Removing benches seems to reduce panhandling

Removing benches seems to reduce panhandling

CHAMPAIGN -- Police are fighting back against aggressive panhandling.
CHAMPAIGN -- Police are fighting back against aggressive panhandling. They removed two benches from the corner of 6th and Green streets. WCIA-3's Anthony Antoine has more.

Business owners are happy and say they've seen an immediate change. One panhandler, who's been doing this for more than 20-years, surprisingly supports the benches being removed.

"Why go to the food pantry to get something to eat when you have a student that's buying it for you. It's not illegal to panhandle."

But, you can get arrested for doing it aggressively. Korey Johnson says he's not happy with angry panhandlers who give everyone a bad name.

"If you're kind and you're courteous, people seem to stop and talk because, 'hey, this guy here is not a drunk and he's not trying to take advantage of anything, so we try to help him out.'"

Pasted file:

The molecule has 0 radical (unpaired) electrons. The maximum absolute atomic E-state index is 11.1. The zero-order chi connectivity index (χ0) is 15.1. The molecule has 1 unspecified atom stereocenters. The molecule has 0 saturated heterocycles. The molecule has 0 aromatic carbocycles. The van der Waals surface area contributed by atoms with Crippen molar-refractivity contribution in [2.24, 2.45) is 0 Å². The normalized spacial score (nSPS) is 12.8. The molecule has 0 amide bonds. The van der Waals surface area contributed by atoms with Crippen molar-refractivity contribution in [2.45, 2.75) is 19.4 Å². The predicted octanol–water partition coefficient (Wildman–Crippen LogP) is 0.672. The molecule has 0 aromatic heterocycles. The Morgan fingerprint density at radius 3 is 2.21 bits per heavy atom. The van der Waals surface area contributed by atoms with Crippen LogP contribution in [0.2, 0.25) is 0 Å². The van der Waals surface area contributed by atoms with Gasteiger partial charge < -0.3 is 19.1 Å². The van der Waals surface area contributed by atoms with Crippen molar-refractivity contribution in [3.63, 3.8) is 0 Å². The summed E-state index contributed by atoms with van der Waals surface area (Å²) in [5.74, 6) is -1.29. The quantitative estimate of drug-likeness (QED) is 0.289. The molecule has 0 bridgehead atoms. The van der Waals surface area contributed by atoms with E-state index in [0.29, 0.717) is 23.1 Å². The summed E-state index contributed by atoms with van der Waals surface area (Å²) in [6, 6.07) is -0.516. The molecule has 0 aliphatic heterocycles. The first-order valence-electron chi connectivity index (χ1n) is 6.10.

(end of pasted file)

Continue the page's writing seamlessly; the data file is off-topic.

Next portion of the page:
But, businesses and people walking by say they're being harassed, so police removed two popular benches.

"They hang out on 6th and Green streets because you've got them in the middle of two liquor stores. You've got the Hometown Pantry and the Den right down the street. That's easy access to get into the liquor store."

"I just moved up here last year and I can tell it is kind of intimidating because, if you can't give it to them, they're upset or mad."

Jasmine Berscheid works at Noodles and Company. It's only been a week or so, but she sees a change.

"I don't see them standing around here and not as many people go into buy them food. And we don't see as many of them come in and out."

This is just a small step to clean up the area, but Johnson says he doesn't plan on hanging these signs. In August, they put installed meters around town.

Instead of hand-to-hand transfer of money, they want you to donate this way. They can make the money go even further.

The program is called "Make Real Change." You might have seen special meters around town. Two are on campus and two downtown.

The coins collected to toward local shelters. So far, they've raised $47. It might not sound like much, but organizers say it covers the cost of nearly 500 meals.
Page: [[$index + 1]]
comments powered by Disqus